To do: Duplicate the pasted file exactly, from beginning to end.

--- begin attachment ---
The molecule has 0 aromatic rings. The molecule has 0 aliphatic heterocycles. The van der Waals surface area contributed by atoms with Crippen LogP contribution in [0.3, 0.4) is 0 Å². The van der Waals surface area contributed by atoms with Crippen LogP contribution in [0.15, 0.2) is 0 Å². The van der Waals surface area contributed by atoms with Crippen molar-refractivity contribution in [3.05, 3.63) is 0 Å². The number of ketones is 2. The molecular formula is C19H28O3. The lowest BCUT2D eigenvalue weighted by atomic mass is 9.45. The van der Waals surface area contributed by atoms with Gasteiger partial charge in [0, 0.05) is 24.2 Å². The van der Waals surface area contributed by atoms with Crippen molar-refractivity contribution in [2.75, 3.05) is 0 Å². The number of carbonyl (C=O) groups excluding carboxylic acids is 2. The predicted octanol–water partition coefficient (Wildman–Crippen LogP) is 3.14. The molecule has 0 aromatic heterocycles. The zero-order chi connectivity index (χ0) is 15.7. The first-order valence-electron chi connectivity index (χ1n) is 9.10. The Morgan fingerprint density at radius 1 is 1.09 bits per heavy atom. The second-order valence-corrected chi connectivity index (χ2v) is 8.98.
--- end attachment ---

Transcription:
The molecule has 0 aromatic rings. The molecule has 0 aliphatic heterocycles. The van der Waals surface area contributed by atoms with Crippen LogP contribution in [0.3, 0.4) is 0 Å². The van der Waals surface area contributed by atoms with Crippen LogP contribution in [0.15, 0.2) is 0 Å². The van der Waals surface area contributed by atoms with Crippen molar-refractivity contribution in [3.05, 3.63) is 0 Å². The number of ketones is 2. The molecular formula is C19H28O3. The lowest BCUT2D eigenvalue weighted by atomic mass is 9.45. The van der Waals surface area contributed by atoms with Gasteiger partial charge in [0, 0.05) is 24.2 Å². The van der Waals surface area contributed by atoms with Crippen molar-refractivity contribution in [2.75, 3.05) is 0 Å². The number of carbonyl (C=O) groups excluding carboxylic acids is 2. The predicted octanol–water partition coefficient (Wildman–Crippen LogP) is 3.14. The molecule has 0 aromatic heterocycles. The zero-order chi connectivity index (χ0) is 15.7. The first-order valence-electron chi connectivity index (χ1n) is 9.10. The Morgan fingerprint density at radius 1 is 1.09 bits per heavy atom. The second-order valence-corrected chi connectivity index (χ2v) is 8.98.